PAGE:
Heard the one about...?

Did you hear the one about the Israeli comedian?

The answer is probably not. We have all got our favourite Israeli writers, our favourite Israeli politicians, and even our favourite Israeli spoonbenders.

But Israeli stand-ups? Possibly the nearest many of us have come to Israeli humour is comedian Mark Maier’s comic alter ego, Roni Shmoni. When two English girls ask the fictional Israeli soldier for directions to the beach, he replies: “So you want to sleep with me?” (or words to that effect). We find it easy to laugh at Israelis; but can they laugh at themselves?

The fact is that Israeli humour has remained obscure — indeed, many regard the term as an oxymoron. Why should this be? Well, Israel is a very serious place: there are wars to be won and deserts to be greened and terrorists to be defeated.

So the myth has been built of the strong, humourless Israeli who would not know a joke if it arrived waving a flag on an Egged bus.

Is the image unfair? Israelis must have a sense of humour. Why else would they choose basketball for their national game when, as a nation of compact Mediterraneans, they have an inbuilt disadvantage? And why would they continue to enter the Eurovision Song Contest when they know that no one will ever vote for them again?

But seriously, it is not fair to say that Israelis do not do comedy; it is just that, like most things Israeli, they see it as no laughing matter.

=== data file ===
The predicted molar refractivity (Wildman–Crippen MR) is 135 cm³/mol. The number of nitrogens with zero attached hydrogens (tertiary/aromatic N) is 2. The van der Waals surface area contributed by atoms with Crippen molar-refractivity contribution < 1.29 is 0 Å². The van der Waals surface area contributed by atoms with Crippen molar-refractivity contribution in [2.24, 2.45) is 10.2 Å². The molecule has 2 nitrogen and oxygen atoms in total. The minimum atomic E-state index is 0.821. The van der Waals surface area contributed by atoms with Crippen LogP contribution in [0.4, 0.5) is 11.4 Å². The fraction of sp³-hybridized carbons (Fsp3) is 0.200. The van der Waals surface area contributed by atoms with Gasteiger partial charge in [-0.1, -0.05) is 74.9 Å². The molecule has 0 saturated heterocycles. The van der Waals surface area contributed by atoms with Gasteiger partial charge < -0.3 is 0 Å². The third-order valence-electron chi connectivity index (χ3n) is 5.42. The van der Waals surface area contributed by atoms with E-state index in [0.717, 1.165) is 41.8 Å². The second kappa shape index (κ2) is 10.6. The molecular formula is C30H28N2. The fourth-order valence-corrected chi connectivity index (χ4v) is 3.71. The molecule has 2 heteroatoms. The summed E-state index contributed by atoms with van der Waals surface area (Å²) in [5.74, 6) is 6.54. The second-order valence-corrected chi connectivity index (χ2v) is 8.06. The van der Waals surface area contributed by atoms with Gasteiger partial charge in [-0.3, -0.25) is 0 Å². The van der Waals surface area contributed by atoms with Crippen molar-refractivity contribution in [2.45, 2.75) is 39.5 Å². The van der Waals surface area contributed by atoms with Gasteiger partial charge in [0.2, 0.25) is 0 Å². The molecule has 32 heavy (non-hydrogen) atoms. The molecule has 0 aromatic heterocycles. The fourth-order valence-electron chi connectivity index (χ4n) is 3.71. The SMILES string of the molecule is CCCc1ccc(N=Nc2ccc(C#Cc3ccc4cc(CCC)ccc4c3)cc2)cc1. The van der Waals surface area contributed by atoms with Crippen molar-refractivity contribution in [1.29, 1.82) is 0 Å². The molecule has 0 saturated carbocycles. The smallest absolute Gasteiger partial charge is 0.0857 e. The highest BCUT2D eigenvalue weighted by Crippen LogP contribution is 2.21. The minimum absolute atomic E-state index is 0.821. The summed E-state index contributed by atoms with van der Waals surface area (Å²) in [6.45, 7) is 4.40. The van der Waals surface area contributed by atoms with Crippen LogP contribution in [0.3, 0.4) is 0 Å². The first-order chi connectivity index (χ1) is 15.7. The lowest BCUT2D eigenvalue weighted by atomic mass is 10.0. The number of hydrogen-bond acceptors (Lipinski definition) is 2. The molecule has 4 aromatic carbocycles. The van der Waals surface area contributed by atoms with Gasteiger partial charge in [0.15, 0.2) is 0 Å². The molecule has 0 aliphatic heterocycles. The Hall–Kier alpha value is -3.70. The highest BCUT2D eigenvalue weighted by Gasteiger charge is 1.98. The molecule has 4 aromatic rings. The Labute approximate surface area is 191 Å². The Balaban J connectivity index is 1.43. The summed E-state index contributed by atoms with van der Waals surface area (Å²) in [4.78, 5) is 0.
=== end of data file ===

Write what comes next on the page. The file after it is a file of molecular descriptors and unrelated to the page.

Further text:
Perhaps the greatest name in Israeli humour was Ephraim Kishon, whose style was biting satire, humorous observation and wise reflection — Tommy Cooper he was not.

Neither have Israelis embraced the weedy, nerdy funny stereotype. If there are Israeli Woody Allens, they are making large amounts of money developing software.

Israelis historically have laughed at physical humour. John Cleese’s slapstick effort Clockwise bombed everywhere in the world — except Israel.

There are exceptions. The comedy group HaGashash HaChiver became famous for their elaborate wordplay, and actually influenced the development of the Hebrew language. And the satirical TV show Eretz Nehederet [A Wonderful Country] is required viewing in the way That Was The Week That Was was in 1960s Britain.

However, perhaps the most compelling examples of Israeli humour reflect the country’s parlous existence in a constant state of conflict, like the old man who refuses to leave the air-raid shelter during the War of Independence until he can find his dentures. “What?” says his wife. “You think they are dropping sandwiches?”

Other jokes poke fun at the Israeli reputation for eschewing the social niceties. A reporter stops at a café where an Ethiopian, an American and an Israeli are sitting. “Excuse me,” he asks, “can you give me your opinions on the grain shortage in the Third World?”

The Ethiopian asks: “What’s grain?”

The American asks: “What’s the developing world?”

The Israeli asks: “What’s excuse me?”

    Last updated: 4:08pm, April 22 2008